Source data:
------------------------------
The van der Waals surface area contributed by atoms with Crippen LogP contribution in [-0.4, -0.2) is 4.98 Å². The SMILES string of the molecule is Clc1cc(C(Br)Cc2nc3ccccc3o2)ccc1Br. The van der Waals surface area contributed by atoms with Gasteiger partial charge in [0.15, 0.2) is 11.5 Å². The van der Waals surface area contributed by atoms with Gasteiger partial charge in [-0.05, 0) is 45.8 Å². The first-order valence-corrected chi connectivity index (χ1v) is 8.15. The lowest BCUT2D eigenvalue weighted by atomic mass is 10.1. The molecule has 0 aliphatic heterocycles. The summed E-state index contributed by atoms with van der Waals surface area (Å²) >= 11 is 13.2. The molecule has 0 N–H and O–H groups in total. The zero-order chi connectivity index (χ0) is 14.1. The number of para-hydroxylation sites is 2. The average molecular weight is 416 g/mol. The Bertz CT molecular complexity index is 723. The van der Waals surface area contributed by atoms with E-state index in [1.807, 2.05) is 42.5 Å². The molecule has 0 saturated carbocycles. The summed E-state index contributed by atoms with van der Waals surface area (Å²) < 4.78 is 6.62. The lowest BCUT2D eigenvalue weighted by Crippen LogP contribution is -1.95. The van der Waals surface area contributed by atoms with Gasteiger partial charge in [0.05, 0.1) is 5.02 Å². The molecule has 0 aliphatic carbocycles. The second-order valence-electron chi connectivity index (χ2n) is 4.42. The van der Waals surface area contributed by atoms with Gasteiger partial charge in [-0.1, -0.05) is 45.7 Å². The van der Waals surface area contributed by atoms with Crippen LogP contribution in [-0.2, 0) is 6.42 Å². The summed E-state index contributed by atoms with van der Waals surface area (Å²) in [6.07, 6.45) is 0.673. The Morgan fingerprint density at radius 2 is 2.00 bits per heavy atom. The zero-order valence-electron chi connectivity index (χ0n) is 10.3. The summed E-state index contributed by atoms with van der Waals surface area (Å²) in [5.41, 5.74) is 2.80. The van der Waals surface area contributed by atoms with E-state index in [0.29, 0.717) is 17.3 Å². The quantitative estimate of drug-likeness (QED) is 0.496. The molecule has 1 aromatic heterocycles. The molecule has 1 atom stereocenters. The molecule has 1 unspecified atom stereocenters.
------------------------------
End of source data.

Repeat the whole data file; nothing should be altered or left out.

The van der Waals surface area contributed by atoms with Crippen LogP contribution in [-0.4, -0.2) is 4.98 Å². The SMILES string of the molecule is Clc1cc(C(Br)Cc2nc3ccccc3o2)ccc1Br. The van der Waals surface area contributed by atoms with Gasteiger partial charge in [0.15, 0.2) is 11.5 Å². The van der Waals surface area contributed by atoms with Gasteiger partial charge in [-0.05, 0) is 45.8 Å². The first-order valence-corrected chi connectivity index (χ1v) is 8.15. The lowest BCUT2D eigenvalue weighted by atomic mass is 10.1. The molecule has 0 aliphatic heterocycles. The summed E-state index contributed by atoms with van der Waals surface area (Å²) >= 11 is 13.2. The molecule has 0 N–H and O–H groups in total. The zero-order chi connectivity index (χ0) is 14.1. The number of para-hydroxylation sites is 2. The average molecular weight is 416 g/mol. The Bertz CT molecular complexity index is 723. The van der Waals surface area contributed by atoms with E-state index in [1.807, 2.05) is 42.5 Å². The molecule has 0 saturated carbocycles. The summed E-state index contributed by atoms with van der Waals surface area (Å²) < 4.78 is 6.62. The lowest BCUT2D eigenvalue weighted by Crippen LogP contribution is -1.95. The van der Waals surface area contributed by atoms with Gasteiger partial charge in [0.05, 0.1) is 5.02 Å². The molecule has 0 aliphatic carbocycles. The second-order valence-electron chi connectivity index (χ2n) is 4.42. The van der Waals surface area contributed by atoms with Gasteiger partial charge in [-0.1, -0.05) is 45.7 Å². The van der Waals surface area contributed by atoms with Crippen LogP contribution in [-0.2, 0) is 6.42 Å². The summed E-state index contributed by atoms with van der Waals surface area (Å²) in [6.07, 6.45) is 0.673. The Morgan fingerprint density at radius 2 is 2.00 bits per heavy atom. The zero-order valence-electron chi connectivity index (χ0n) is 10.3. The summed E-state index contributed by atoms with van der Waals surface area (Å²) in [5.41, 5.74) is 2.80. The van der Waals surface area contributed by atoms with E-state index in [0.29, 0.717) is 17.3 Å². The quantitative estimate of drug-likeness (QED) is 0.496. The molecule has 1 aromatic heterocycles. The molecule has 1 atom stereocenters. The molecule has 1 unspecified atom stereocenters.